Once it enters orbit, the spacecraft will explore the surface of Mercury, look for ice deposits, determine the structure of the planet and the properties of its magnetosphere and exosphere.
The BepiColombo probe successfully completed the first gravitational maneuver near its target, flying at a minimum distance of 199 kilometers from Mercury. During the flight, the spacecraft received a number of images of the surface of the planet and other scientific data. The first batch of rare Mercury images has already been released.
ESA’s BepiColombo sent out its first Mercury images
Previous Mercury missions
BepiColombo is the third interplanetary mission to explore Mercury. Until now, only two spacecraft have visited the planet – Mariner 10 in the mid-1970s, which made only three flights near the planet, and Messenger, which, after several flights in 2011, entered the orbit and studied it for four years. The BepiColombo mission, developed by experts from the European Space Agency (ESA) and the Japan Aerospace Exploration Agency (JAXA), is designed to fill some of the missing data on Mercury.
It was launched in October 2018, when the European MPO (Mercury Planetary Orbiter), the Japanese MMO (Mercury Magnetospheric Orbiter), and the MTM flight module, which will deliver the devices to the planet, went into space.
After arriving at the planet, the spacecraft will explore its surface, look for ice deposits, determine the structure of the planet and the properties of its magnetosphere and exosphere.
Gravity assist maneuvers
For three years, “BepiColombo” made a number of gravity assist maneuvers near the Earth and Venus, and on October 1, 2021, the vehicle performed the first gravity assist maneuver near Mercury, finding itself at a minimum distance of 199 kilometers from the planet’s surface.
Mercury Images and data obtained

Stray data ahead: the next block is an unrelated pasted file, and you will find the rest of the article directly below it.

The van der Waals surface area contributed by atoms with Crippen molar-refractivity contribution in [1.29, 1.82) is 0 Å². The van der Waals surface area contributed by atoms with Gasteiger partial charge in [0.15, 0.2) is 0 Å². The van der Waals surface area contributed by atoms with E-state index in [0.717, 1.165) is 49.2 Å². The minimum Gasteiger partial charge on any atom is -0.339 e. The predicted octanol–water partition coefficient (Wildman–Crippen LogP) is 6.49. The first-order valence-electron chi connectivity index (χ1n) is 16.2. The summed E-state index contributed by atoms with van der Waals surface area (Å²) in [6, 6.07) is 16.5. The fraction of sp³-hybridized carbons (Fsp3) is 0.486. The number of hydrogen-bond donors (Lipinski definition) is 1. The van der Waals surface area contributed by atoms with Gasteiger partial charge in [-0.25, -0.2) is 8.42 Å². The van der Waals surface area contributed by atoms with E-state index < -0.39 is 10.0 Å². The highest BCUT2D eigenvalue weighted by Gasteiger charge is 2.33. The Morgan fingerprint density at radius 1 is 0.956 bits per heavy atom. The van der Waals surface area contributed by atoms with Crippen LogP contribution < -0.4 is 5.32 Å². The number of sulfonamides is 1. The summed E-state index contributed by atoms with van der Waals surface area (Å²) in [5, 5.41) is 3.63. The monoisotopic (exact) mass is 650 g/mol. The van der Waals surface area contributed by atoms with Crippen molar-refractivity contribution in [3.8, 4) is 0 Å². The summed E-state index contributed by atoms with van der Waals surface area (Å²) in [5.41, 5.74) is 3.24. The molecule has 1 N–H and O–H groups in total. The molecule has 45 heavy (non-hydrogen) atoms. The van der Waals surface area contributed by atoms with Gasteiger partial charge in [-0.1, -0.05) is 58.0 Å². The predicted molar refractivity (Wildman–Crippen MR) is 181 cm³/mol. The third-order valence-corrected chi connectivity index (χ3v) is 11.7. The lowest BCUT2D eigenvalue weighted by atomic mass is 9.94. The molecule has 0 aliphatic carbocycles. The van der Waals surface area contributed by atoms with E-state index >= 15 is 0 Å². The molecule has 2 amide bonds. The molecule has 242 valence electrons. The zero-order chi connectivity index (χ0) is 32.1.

During the flight, scientific instruments collected data about the planet, but the survey was carried out only from a distance of about a thousand kilometers from Mercury since the flight passed over the night side of the planet. The obtained frames show the craters and plains of the planet, as well as elements of the apparatus, for example, antennas.
When will the science program begin?
The main science program will begin in early 2026 and last for a year. Until that moment, the spacecraft will have to make five more flights past the planet, and in December 2025, the probes will enter working polar orbits.
The BepiColombo consists of three devices – the MTM (Mercury Transfer Module) and MPO (Mercury Planetary Orbiter) orbital module, created by European engineers, and another MMO (Mercury Magnetospheric Orbiter) orbital module, created by specialists from Japan.
Several missions at once
The flight module with four ion engines is responsible for the flight to the planet, and the other two probes, which upon arrival will separate and enter two different polar orbits, will conduct scientific research. The missions of the vehicles are also different – MPO will explore the surface of the planet, and MMO will concentrate on studying its magnetic field and magnetosphere.
Although the Messenger already had similar instruments for research, this probe flew in a very elongated orbit and came close to the surface of Mercury only in the region of the North Pole. Therefore, Messenger measured the chemical composition of the surface only in the vicinity of the North Pole.
What makes BepiColombo’s mission different and better?
BepiColombo’s orbit will also be elliptical, but not so elongated, and its closest point to the surface will be at the equator. Therefore, for the first time, our gamma spectrometer will be able to clearly see the vicinity of the South Pole and the southern hemisphere as a whole. That is, we will be able to obtain the same data for the southern hemisphere that Messenger received for the northern one, and partially verify the data of Messenger.
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• ESA. (n.d.). BepiColombo’s first views of Mercury.
• ESA. (n.d.). Sights and sounds of a venus flyby. Ю
• Malik, T. (2021, October 2). Mercury looks stunning in this 1st flyby photo from Europe and Japan’s Bepicolombo Mission. Space.com.
• Suliman, A. (2021, October 2). European spacecraft reveals rare images of Mercury’s craters after a ‘flawless’ flyby. The Washington Post.